Take your campaign bio and look at it for a minute. What do you give him? The bare facts. Where you went to school. If you served in the military, and if so, in what branch. The business and civic awards you’ve earned, and the organizational endorsements you’ve received. The books or articles you’ve written. Maybe even something about your wife, your kids, and their pet Pomeranian.
As Sergeant Joe Friday used to say on Dragnet, you’re giving her “just the facts, ma’am, just the facts.”
But the facts aren’t enough for him to make a deal-closing decision. Not by a long chalk.
If she’s like most voters, she doesn’t know the difference between Johns Hopkins University and Cartagena Community College – at least in terms of what you can do once elected. She can’t make heads or tails of your business honors, and doesn’t know the difference between a political endorsement by the Heritage Foundation and the John Birch Society. You’ve given her facts about yourself, but you’ve done so without putting them in context. What you’ve told her about yourself and your live-experience tells her nothing about what you can do for her – or, even more important – why you’re better for her than any other candidate for the same office.
Instead of motivating him by inspiring confidence in your ability to help him with his political needs, wants and desires, you’ve either put him off or actually scared him – maybe just a little bit. Yes, a prospective supporter becomes afraid of a candidate when too many technical or business or inside-the-beltway terms he can’t possibly understand get thrown his way.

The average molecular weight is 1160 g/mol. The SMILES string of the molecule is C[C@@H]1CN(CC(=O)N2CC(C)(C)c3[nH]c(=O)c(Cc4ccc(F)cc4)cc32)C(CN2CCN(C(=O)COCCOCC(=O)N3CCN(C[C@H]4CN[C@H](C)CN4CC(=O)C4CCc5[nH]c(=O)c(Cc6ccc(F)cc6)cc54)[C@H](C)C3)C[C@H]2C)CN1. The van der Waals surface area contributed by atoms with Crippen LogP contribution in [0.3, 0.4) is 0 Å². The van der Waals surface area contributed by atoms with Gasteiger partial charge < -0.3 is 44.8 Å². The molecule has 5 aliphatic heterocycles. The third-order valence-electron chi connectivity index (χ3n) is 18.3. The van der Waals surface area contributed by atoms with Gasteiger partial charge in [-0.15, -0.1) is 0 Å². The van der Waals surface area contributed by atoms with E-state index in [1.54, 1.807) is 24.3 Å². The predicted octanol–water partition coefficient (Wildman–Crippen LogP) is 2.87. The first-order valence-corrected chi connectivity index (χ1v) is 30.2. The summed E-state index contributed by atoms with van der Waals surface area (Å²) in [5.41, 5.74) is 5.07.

In short, you didn’t create for her a “Selling Bio,” a deal-closing campaign voter-loyalty marketing tool. A Selling Bio takes your accomplishments and abilities, and presents them in a way that wins confidence, engenders trust, and motivates her to pick up the phone or drop in your election headquarters, eager to volunteer, or contribute, or just to vote for you.
And that’s not at all surprising. No professor at business school – or even a Poly-Sci professor – ever taught you how to write a selling bio. It’s not in most how-to guides for aspiring candidates. Nobody along your road to becoming a candidate ever explained the importance of winning a prospective voter’s trust, instead of just giving him raw information and encouraging him to make up his own mind.
Effective politics requires a professional candidate – not necessarily a professional politician, but one who sees his campaign as a solo-practitioner business that is his entire future. And successful campaigns require a professional campaign staff, men and women who’ve run fund-raisers and Get Out The Vote efforts – in other words, people who know what GOTV means, and it’s not a new Cable Network.
So why shouldn’t a candidate’s selling bio require a professional? In fact, it does.